The leasing argument is much more interesting (and complicated). The reason to lease is that the battery has a fairly fixed lifespan – 1,500 cycles or whatever the cell manufacturer promises. However, even after the batteries might no longer be suitable for driving (this would adversely affect the resale value of the car), they can still be used in applications like power grid storage and stabilization. This residual value of that battery could be 50-75% the price of a new battery. Returning the car after the lease and letting the dealer replace the battery, send it back to be remanufactured into something useful, and then installing a new (lighter, more powerful) battery and updating the car’s system for that battery is an easier course for the consumer instead of having to do that and pay for it before trying to sell it, or take a hit on trade-in value.

Leasing can also bring down the per-month costs – instead of paying for the entire car, and then getting a substantial bump in the trade-in value for the battery, the user (for the most part) only pays for the depreciation of the car during its use. As seen in both the Chevy Volt and the Nissan Leaf, the price for the lease (estimated $350/mo) is much less than what you would expect on cars costing between $27,000-33,000 after tax incentives.

Another non-conventional argument for leasing is the increasing rate of technology invading vehicles. From in-car entertainment, in-car communication (think: replying to text messages verbally), to safety features. While I don’t have a problem buying a new $300 iPhone every year, I certainly will not buy a new car with such frequency because its in-car entertainment is better than the car I currently have (software upgrades aren’t likely to help much in terms of adding new features – my 2009 Ford Escape hasn’t had any new features added to its in-car computer systems since I bought it). By 2015, most cars should have anti-collision systems to stop the car before it rear-ends the car in front of it (its already on some high-end cars today). By 2025 cars will be able to drive themselves down the highway and navigate to the exit, and even around some roads. It wont be fully autonomous but it will take care of 90% of your driving.

One of the ideas being tossed around is a hybrid – buying the car (shell, interior, electric motors, transmission, etc) and leasing the battery, often in conjunction with battery quick-swapping systems instead of dealing with lengthly recharge times – while battery technology might increase 8% a year, there is no way to increase recharging times for a given level of safety and source electrical systems: recharging a battery after 3-4 hours or 250 miles of all-electric highway driving will take 11 hours at 240V/30A (the most you’ll be able to get at home), and 5.5 hours at 240V/70A (the most you’ll be able to get in a commercial environment – e.g. an office building or parking lot). Even a 480V DC 50kW fast-charge circuit will still take 90 minutes. The only way to rapidly recharge the batteries is to have parallel 50kW fast charging systems hooked to one car, however fast-charging batteries can advance their degradation rate.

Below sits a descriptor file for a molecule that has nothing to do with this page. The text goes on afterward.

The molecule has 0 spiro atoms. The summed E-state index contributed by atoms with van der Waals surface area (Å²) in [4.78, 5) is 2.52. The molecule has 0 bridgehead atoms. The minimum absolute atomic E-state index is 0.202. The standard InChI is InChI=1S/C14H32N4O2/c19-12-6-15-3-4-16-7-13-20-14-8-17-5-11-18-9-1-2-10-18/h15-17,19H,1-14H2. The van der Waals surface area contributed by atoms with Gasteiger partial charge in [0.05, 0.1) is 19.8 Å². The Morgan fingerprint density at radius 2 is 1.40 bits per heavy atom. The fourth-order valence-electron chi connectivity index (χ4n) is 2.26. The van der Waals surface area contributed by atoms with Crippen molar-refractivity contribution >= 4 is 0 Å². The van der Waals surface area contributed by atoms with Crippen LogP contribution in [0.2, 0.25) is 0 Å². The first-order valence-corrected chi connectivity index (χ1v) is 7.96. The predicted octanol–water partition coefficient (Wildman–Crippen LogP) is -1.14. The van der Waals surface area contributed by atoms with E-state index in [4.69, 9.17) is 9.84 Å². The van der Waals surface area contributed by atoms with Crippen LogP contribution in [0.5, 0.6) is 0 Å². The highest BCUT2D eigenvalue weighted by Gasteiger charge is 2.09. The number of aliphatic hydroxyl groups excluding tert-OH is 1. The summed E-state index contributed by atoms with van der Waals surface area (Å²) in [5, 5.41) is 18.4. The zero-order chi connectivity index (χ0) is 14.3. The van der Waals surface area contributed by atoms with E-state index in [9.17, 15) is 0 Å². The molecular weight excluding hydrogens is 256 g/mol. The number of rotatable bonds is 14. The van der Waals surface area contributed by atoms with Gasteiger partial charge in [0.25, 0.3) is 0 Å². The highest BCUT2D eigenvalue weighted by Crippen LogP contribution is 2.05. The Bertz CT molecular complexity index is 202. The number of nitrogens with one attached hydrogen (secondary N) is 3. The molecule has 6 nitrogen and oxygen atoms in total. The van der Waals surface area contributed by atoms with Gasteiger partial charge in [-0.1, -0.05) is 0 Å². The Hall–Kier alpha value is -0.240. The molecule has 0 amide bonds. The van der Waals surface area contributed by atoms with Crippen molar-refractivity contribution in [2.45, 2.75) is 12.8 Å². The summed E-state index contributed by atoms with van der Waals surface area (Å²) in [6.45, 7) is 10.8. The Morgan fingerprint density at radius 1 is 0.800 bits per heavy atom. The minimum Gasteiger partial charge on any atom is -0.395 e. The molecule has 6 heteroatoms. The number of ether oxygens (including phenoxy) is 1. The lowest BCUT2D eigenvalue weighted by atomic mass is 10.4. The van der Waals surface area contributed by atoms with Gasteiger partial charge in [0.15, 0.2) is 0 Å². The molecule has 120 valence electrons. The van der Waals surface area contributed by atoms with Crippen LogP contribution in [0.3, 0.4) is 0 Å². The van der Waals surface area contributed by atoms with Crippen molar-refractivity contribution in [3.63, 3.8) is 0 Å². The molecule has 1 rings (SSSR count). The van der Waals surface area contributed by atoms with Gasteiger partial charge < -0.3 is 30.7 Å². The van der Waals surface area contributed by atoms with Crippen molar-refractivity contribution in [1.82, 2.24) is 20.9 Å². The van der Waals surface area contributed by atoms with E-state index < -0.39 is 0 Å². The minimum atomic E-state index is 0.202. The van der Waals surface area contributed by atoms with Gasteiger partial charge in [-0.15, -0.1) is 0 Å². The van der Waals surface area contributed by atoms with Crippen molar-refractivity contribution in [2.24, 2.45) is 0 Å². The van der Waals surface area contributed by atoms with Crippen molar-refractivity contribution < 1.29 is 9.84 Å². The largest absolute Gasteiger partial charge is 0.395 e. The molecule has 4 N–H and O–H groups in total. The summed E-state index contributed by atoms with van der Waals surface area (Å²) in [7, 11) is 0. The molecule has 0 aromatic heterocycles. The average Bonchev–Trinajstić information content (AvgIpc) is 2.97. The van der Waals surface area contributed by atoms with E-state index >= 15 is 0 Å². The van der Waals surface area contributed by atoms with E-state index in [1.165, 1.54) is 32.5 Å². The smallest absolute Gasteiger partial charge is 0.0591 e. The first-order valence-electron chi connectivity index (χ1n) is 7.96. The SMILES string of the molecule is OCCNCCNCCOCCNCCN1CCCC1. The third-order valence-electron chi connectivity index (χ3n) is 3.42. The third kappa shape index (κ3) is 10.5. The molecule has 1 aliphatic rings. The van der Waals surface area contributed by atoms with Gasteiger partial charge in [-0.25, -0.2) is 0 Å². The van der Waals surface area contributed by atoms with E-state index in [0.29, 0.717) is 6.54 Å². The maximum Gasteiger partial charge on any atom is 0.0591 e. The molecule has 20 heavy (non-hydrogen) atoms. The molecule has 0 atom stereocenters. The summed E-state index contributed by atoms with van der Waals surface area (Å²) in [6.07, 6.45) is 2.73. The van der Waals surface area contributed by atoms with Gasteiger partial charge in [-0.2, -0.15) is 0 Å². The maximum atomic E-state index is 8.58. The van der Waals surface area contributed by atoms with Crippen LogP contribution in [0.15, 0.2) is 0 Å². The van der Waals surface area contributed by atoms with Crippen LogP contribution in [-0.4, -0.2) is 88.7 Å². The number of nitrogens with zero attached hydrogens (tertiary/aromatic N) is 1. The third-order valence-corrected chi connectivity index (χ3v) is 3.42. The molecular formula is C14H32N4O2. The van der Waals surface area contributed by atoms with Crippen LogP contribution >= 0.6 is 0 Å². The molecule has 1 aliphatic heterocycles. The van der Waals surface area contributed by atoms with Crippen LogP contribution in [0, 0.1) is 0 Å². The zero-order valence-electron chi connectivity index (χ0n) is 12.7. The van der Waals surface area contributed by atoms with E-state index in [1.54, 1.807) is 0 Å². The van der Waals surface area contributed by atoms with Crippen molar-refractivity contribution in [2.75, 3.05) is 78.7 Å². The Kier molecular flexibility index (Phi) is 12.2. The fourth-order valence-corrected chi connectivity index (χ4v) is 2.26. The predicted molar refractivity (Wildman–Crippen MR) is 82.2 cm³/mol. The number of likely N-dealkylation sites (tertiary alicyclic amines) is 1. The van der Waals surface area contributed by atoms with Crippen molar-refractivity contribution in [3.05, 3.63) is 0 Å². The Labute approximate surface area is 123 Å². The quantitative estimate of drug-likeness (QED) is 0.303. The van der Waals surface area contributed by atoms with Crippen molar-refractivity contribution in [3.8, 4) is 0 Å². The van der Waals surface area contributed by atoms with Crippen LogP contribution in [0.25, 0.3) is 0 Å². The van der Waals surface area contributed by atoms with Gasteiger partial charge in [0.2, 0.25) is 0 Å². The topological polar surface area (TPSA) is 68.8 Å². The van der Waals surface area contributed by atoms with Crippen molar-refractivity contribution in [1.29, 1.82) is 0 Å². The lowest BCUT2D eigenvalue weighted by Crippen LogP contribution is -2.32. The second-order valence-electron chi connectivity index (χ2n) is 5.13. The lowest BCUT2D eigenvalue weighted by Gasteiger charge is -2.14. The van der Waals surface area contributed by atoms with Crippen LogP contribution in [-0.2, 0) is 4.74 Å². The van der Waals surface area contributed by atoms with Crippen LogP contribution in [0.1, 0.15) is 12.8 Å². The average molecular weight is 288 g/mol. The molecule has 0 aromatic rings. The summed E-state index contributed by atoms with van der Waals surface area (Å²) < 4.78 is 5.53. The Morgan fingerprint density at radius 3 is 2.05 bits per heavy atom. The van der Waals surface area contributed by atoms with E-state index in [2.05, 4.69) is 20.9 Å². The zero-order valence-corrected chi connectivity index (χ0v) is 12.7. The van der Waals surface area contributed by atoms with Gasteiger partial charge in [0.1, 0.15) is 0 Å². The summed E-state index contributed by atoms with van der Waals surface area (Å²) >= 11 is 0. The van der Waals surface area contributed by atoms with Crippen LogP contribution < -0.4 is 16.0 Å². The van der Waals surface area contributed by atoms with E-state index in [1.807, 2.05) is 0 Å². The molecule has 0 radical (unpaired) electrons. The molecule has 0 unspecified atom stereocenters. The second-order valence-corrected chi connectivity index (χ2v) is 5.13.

Its an interesting decision – there are clear pros to each choice, whether to buy, lease, or just buy the shell only and lease the battery. I would recommend that folks lease a first generation electric vehicle if they want to drive one, simply because of how much knowledge car companies and battery makers are going to learn the first few years about automotive batteries, and you don’t want to be stuck with an outmoded design or fatal flaw. By 2015 the prices of batteries will come down enough making the purchase of a second or third generation electric car reasonable if you carefully compare it to your driving habits compared to the vehicle’s EV characteristics.

Quick Thoughts on the new MacBook Air

Got the new 13″ MacBook Air today (which is impressive considering that I ordered it less than 24 hours ago and overnight shipping only cost $16). Loaded out with a 2.13GHz CPU, 4GB of RAM (not upgradable so I’m stuck with 4GB for the next 4-5 years of use), and a 256GB SSD.

Its an engineering marvel. The first MacBook Air was a revolution in that they finally had the idea to minimize the circuit board inside that houses the CPU, memory, etc. and then try and fit it in such a thin design. Though the UFO/Flying Saucer design was novel, it wasn’t until after Apple had more experience assembling things in tiny form factors (see iPad and iPhone 4circuit boards and how small they are compared to the rest of the interval volume being occupied by batteries).

Now that Apple had figured out how to cram everything you needed for a real laptop on a tiny circuit board, it was time to revise the housing and design of the MacBook Air. This was the result. And it was good.